Ask A Hindu: Brahman and Other Gods

Ask A Hindu: Brahman and Other Gods

What do you want to ask a Hindu?  Fill out the form below or submit your question online

By Sreedharani Nandagopal

Hinduism claims it is monotheistic (Brahman). But we know that millions of gods are worshipped. My question is, why would The one God (Brahman) desire, want, or allow us to worship other gods? In other words, why wouldn’t Brahman desire or want us to worship only Him without any other things (manifestations) that can easily get in the way? I would think Brahman would ultimately want us to move beyond these ‘gods’ and come to worship only Him. 

Sanathana Dharma (Eternal Order or Eternal Righteousness) or Hinduism does have one Supreme Being. This Supreme Being can be experienced within oneself which, holds the Paramathma (The Great Soul) or outside in all The Great Souls that are in the world.  

This Great Soul is the only constant, changeless one in this ever-changing world and it is very unique. So in Sanskrit there is a saying which says Thatvamasi which translates to “You are That (Soul).” 

The Bhagavat Geetha (equivalent to Bible, Quran, etc) is a conversation between the Divine and a Human Being. The human being is conflicted with his own self and the Divine answers all his questions saying that one can worship the Divine wherever, whenever, however and can be called by any name.  

Hinduism says that Brahma created the world, Vishnu protects the world, and the Shiva destroys (the evil) the world. All these Divine powers and their reincarnations, and so many other Divine powers are like executives in a branch and serve different purposes, where the Supreme Being is the ultimate. Hinduism is both monotheistic and henotheistic.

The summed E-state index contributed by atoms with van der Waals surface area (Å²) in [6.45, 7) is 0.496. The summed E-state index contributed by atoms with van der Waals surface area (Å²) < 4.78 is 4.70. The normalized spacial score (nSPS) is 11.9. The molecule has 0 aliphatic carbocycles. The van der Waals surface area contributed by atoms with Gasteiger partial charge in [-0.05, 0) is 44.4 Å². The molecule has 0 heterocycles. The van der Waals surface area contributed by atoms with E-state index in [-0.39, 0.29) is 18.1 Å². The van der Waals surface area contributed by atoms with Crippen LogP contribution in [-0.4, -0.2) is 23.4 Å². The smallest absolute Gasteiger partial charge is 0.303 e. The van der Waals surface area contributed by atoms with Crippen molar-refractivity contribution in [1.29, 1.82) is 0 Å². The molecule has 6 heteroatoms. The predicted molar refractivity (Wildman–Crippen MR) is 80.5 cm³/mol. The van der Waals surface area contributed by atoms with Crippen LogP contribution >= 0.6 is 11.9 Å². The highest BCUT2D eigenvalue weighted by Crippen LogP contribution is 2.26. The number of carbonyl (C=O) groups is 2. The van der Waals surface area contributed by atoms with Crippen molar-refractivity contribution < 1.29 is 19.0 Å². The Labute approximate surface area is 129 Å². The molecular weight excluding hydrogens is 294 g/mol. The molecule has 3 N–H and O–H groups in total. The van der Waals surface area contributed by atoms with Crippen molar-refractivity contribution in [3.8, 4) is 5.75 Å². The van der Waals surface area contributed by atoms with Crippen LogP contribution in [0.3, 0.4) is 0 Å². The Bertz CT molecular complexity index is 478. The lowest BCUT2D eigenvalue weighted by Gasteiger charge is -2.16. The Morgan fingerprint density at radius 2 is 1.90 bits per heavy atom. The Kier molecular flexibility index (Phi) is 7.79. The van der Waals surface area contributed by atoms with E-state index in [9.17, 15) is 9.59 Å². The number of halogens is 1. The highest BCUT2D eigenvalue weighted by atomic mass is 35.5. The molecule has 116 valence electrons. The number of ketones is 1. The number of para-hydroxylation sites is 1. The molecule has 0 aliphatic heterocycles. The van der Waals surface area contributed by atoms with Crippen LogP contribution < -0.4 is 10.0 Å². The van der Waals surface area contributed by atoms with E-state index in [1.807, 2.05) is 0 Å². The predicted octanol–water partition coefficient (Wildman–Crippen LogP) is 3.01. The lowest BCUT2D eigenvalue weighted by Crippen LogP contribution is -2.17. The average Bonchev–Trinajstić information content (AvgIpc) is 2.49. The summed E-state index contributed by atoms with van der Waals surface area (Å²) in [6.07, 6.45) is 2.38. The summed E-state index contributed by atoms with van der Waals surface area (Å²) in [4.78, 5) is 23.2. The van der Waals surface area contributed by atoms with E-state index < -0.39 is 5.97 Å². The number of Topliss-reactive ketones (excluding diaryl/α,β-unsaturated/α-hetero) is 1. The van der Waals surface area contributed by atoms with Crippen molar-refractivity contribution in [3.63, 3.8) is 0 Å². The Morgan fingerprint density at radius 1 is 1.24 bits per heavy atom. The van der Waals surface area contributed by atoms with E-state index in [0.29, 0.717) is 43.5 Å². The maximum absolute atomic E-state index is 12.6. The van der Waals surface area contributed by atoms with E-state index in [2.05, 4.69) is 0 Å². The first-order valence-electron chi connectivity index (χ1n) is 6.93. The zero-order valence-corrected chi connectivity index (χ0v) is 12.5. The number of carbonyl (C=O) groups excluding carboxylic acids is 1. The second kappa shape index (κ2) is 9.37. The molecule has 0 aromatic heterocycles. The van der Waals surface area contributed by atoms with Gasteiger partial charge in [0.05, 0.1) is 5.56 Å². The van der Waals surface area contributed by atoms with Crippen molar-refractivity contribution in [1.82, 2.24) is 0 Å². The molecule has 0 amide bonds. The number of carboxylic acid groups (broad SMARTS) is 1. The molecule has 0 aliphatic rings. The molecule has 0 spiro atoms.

About Sreedharani Nandagopal

Sreedharani Nandagopal followed her physician sister to Seattle in 1969. She attended University of Washington to get her Physics and engineering degree. Then, In 1975 went back to India and got married to an electrical engineering professor (Mallur Nandagopal, Ph.D.) and at the same time I received her immigrant visa. Together they returned to Seattle. In 1977 they moved to Spokane. Her husband has done some innovative things for the city of Spokane, one of them being rebuilding the Upriver Dam Hydroelectric project which produces annually
over $3 million in revenue to the city. Sreedharani taught for the Community Colleges of Spokane for 27 years and other colleges in this area including NIC. Together they do volunteer work for the schools and community at large by giving presentations about Indian culture, Hinduism, etc. They also try to educate the Spokane and the vicinity citizenry by bringing classical concerts and dance-dramas from India with the help of Rotary, Spokane Arts, Spokane city, Innovia Foundation, and many other organizations, and individual donors.

View All Posts

Check Also

Welcome to Ordinary Time! Or is it? Should it be?

Ordinary Time in the Christian church comprises the weeks between Christmas and Lent and between Easter and Advent.  

Leave a Reply

Your email address will not be published. Required fields are marked *